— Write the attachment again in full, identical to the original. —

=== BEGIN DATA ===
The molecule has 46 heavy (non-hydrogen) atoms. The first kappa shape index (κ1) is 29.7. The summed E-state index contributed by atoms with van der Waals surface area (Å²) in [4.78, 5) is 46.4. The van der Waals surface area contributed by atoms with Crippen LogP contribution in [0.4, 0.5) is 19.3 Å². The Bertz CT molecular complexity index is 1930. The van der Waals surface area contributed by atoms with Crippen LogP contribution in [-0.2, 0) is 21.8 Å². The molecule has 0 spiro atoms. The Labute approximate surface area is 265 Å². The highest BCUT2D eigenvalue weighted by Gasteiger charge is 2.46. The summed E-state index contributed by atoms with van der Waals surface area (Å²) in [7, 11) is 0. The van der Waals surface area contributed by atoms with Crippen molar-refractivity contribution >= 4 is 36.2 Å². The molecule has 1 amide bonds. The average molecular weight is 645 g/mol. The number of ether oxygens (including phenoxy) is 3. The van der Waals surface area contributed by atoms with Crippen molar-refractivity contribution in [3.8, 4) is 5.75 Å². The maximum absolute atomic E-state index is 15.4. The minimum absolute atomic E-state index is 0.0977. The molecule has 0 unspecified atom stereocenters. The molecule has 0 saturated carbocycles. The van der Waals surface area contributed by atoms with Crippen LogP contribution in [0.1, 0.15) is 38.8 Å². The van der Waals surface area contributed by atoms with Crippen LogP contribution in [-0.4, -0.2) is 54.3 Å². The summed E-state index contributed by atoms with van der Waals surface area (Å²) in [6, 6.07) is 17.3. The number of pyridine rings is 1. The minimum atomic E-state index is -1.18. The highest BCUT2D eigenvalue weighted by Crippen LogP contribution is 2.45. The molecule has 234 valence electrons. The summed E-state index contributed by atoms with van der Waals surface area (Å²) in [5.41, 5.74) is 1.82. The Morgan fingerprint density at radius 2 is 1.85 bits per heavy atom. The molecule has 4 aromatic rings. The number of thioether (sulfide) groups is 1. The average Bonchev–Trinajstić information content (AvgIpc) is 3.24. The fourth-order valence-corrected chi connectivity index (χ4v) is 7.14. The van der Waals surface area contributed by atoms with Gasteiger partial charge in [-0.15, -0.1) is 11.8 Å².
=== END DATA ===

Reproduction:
The molecule has 46 heavy (non-hydrogen) atoms. The first kappa shape index (κ1) is 29.7. The summed E-state index contributed by atoms with van der Waals surface area (Å²) in [4.78, 5) is 46.4. The van der Waals surface area contributed by atoms with Crippen LogP contribution in [0.4, 0.5) is 19.3 Å². The Bertz CT molecular complexity index is 1930. The van der Waals surface area contributed by atoms with Crippen LogP contribution in [-0.2, 0) is 21.8 Å². The molecule has 0 spiro atoms. The Labute approximate surface area is 265 Å². The highest BCUT2D eigenvalue weighted by Gasteiger charge is 2.46. The summed E-state index contributed by atoms with van der Waals surface area (Å²) in [7, 11) is 0. The van der Waals surface area contributed by atoms with Crippen molar-refractivity contribution >= 4 is 36.2 Å². The molecule has 1 amide bonds. The average molecular weight is 645 g/mol. The number of ether oxygens (including phenoxy) is 3. The van der Waals surface area contributed by atoms with Crippen molar-refractivity contribution in [3.8, 4) is 5.75 Å². The maximum absolute atomic E-state index is 15.4. The minimum absolute atomic E-state index is 0.0977. The molecule has 0 unspecified atom stereocenters. The molecule has 0 saturated carbocycles. The van der Waals surface area contributed by atoms with Crippen LogP contribution in [0.1, 0.15) is 38.8 Å². The van der Waals surface area contributed by atoms with Crippen LogP contribution in [-0.4, -0.2) is 54.3 Å². The summed E-state index contributed by atoms with van der Waals surface area (Å²) in [6, 6.07) is 17.3. The number of pyridine rings is 1. The minimum atomic E-state index is -1.18. The highest BCUT2D eigenvalue weighted by Crippen LogP contribution is 2.45. The molecule has 234 valence electrons. The summed E-state index contributed by atoms with van der Waals surface area (Å²) in [5.41, 5.74) is 1.82. The Morgan fingerprint density at radius 2 is 1.85 bits per heavy atom. The molecule has 4 aromatic rings. The number of thioether (sulfide) groups is 1. The average Bonchev–Trinajstić information content (AvgIpc) is 3.24. The fourth-order valence-corrected chi connectivity index (χ4v) is 7.14. The van der Waals surface area contributed by atoms with Gasteiger partial charge in [-0.15, -0.1) is 11.8 Å².